Underage drinking after homecoming: "It's all good as long as nobody pukes in my house"

Underage drinking after homecoming: "It's all good as long as nobody pukes in my house"

When my  oldest daughter was in preschool, I remember having to walk a very long way through the halls of the large grade school in order to pick her up.  While waiting, I was chatting with another mom and she said she left her other kid in the car.  I refrained from screaming, "WHAT? ARE F'ING CRAZY?"  Instead I asked, "Is that safe?"  No answer, just a dirty look.  It was then that I realized there really isn't one parenting handbook.  While I knew there was going to be a little gray, I thought everyone pretty much knew what was acceptable and what wasn't.

It's hard to do this parenting thing alone, so I've always cherished the statement that it takes a village to raise a child.

Two of my kids are in high school now and they had homecoming this past weekend.  They had a blast.  However the best (for the kids) and worst (for the parents) part of any school dance is the after party.  During the early high school dance years, my husband went to every single after party with my daughter.  She was mortified.  But she also stayed out of trouble.

This year, I tried to trust my village.  For all of you that are going to say, "Don't you trust your kids?"  Uh, well, they're teenagers, and I kind of think it's a prerequisite to get through those years lying and getting away with as much as possible.  Sooo, the short answer is no.  I trust that I gave them tools to make smart decisions, but teens don't have fully developed brains and they're predisposed to make stupid choices.  I'm not opposed to them stumbling, but I'm just trying to delay the major wipe outs.

The day after homecoming I found out the metaphorical village I live in sucks.

We made sure both our kids were home safely that night, but many parents didn't have that same luxury.  The stories of alcohol and drug filled parties were endless.  I knew a few people that hosted parties and one even provided a keg for the kids.  When I asked why they would possibly host that and open themselves up to the liability, here are some of the quotes I heard:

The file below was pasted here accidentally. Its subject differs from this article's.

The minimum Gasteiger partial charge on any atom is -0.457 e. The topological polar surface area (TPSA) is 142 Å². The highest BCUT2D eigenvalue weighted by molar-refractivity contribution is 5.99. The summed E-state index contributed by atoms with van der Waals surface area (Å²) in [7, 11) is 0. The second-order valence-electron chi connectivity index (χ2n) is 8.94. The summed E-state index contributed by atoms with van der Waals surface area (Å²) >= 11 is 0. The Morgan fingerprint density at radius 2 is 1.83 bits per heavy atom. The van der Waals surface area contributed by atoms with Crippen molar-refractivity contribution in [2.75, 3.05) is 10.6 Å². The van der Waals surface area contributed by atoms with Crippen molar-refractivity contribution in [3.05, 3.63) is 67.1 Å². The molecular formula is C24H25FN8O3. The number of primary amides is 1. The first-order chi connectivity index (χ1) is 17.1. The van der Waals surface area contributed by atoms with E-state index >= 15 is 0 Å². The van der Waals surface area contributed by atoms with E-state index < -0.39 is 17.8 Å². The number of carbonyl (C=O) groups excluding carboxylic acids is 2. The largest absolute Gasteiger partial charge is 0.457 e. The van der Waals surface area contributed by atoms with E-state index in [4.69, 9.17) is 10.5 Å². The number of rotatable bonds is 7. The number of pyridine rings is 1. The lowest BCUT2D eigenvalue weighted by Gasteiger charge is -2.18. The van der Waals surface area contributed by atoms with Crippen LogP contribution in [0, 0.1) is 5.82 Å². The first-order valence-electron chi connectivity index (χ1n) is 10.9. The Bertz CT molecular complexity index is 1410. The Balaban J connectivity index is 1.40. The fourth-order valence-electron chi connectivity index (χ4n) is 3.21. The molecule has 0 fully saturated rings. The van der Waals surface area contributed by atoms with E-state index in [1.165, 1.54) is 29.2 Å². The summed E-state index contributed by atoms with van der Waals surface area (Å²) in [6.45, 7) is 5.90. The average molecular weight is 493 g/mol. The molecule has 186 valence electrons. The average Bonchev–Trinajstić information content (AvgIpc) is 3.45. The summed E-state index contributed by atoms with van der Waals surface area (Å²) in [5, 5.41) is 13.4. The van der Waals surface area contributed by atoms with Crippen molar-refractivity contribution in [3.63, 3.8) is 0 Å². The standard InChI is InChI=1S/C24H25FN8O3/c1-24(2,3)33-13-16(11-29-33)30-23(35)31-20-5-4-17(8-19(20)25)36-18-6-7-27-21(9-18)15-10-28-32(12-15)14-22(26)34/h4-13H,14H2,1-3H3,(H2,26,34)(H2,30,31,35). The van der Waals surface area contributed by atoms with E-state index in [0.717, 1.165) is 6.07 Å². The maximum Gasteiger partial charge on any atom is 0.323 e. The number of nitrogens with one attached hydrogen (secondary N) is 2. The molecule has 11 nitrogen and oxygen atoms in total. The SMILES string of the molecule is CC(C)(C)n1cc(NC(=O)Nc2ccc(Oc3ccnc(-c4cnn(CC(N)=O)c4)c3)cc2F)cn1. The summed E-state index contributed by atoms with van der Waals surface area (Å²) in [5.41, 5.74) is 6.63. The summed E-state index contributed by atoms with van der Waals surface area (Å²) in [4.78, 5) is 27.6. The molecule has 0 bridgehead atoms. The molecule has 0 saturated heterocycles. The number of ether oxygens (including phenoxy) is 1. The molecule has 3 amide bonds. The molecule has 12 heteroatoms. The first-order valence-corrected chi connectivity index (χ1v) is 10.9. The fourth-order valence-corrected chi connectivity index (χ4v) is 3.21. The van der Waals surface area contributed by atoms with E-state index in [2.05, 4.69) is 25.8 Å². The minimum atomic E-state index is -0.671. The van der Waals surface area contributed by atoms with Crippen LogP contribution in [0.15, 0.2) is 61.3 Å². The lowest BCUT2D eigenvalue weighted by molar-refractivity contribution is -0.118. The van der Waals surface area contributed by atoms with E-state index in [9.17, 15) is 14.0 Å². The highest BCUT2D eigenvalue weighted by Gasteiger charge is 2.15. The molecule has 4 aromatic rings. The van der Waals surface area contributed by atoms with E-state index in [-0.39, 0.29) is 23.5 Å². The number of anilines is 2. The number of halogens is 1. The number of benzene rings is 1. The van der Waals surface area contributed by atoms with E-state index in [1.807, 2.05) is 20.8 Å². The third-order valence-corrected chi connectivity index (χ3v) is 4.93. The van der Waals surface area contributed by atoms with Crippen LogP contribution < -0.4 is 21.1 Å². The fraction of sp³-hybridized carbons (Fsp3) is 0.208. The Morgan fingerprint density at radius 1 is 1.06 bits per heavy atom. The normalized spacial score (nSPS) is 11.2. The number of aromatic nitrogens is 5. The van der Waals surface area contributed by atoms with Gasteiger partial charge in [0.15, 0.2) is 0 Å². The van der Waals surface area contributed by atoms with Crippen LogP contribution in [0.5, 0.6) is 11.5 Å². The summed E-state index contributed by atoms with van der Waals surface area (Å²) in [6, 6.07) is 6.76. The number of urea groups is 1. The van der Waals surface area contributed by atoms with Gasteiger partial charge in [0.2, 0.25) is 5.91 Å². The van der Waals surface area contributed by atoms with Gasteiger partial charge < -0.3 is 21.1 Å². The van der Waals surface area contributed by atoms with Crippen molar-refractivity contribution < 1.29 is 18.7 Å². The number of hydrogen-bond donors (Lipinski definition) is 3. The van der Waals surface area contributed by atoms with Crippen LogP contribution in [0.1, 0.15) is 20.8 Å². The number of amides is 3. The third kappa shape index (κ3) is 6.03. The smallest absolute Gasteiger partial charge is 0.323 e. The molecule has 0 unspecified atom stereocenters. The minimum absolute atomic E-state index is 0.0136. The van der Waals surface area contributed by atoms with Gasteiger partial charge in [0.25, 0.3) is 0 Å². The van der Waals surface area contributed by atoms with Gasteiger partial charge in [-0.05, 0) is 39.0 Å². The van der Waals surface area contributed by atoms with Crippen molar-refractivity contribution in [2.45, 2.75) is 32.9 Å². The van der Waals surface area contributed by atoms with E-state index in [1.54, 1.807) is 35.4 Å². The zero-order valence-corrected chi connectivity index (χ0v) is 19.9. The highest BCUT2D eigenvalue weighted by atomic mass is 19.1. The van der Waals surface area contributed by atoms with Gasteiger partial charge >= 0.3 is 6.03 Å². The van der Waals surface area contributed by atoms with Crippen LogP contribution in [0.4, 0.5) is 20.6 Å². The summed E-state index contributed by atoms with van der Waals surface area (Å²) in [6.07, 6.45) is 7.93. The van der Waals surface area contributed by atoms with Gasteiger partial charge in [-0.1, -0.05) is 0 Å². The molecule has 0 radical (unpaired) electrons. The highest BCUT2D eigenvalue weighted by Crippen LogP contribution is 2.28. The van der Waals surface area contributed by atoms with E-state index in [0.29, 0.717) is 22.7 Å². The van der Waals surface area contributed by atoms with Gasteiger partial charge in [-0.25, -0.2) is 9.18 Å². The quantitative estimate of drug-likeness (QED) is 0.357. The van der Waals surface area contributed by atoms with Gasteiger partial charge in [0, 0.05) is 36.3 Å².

• "I'd rather have it at my house so I know what's going on."
  • "At least I knew nobody was driving" (no DUI's at this party, but one girl was taken to the hospital with alcohol poisoning)
  • "My son is being an entrepreneur!" (he charged $5 for girls and $10 for boys to get into his house and paid off a gambling debt with the profits)
  • "It's just innocent fun - and at least I don't have to worry about my son being the one that ends up pregnant!"
  • My favorite came from a dad at a soccer game on Sunday - "It's gonna happen.  We all did it and our kids are going to do it.  It's all good as long as nobody pukes in my house."

Sometimes I wonder if I'm the one that's crazy because people speak so matter-of-factly that this is how life is and if I don't give in now then they'll go absolutely crazy when they get to college.  However, everyone I knew that went nuts in high school, still went nuts in college.  They didn't exactly get it out of their system early.  It doesn't work that way.

I'm hoping to trust the village one day, but for the near future, I think I'm going to keep my circle of trusted parents very small.

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Tags: high school, kegger, Party

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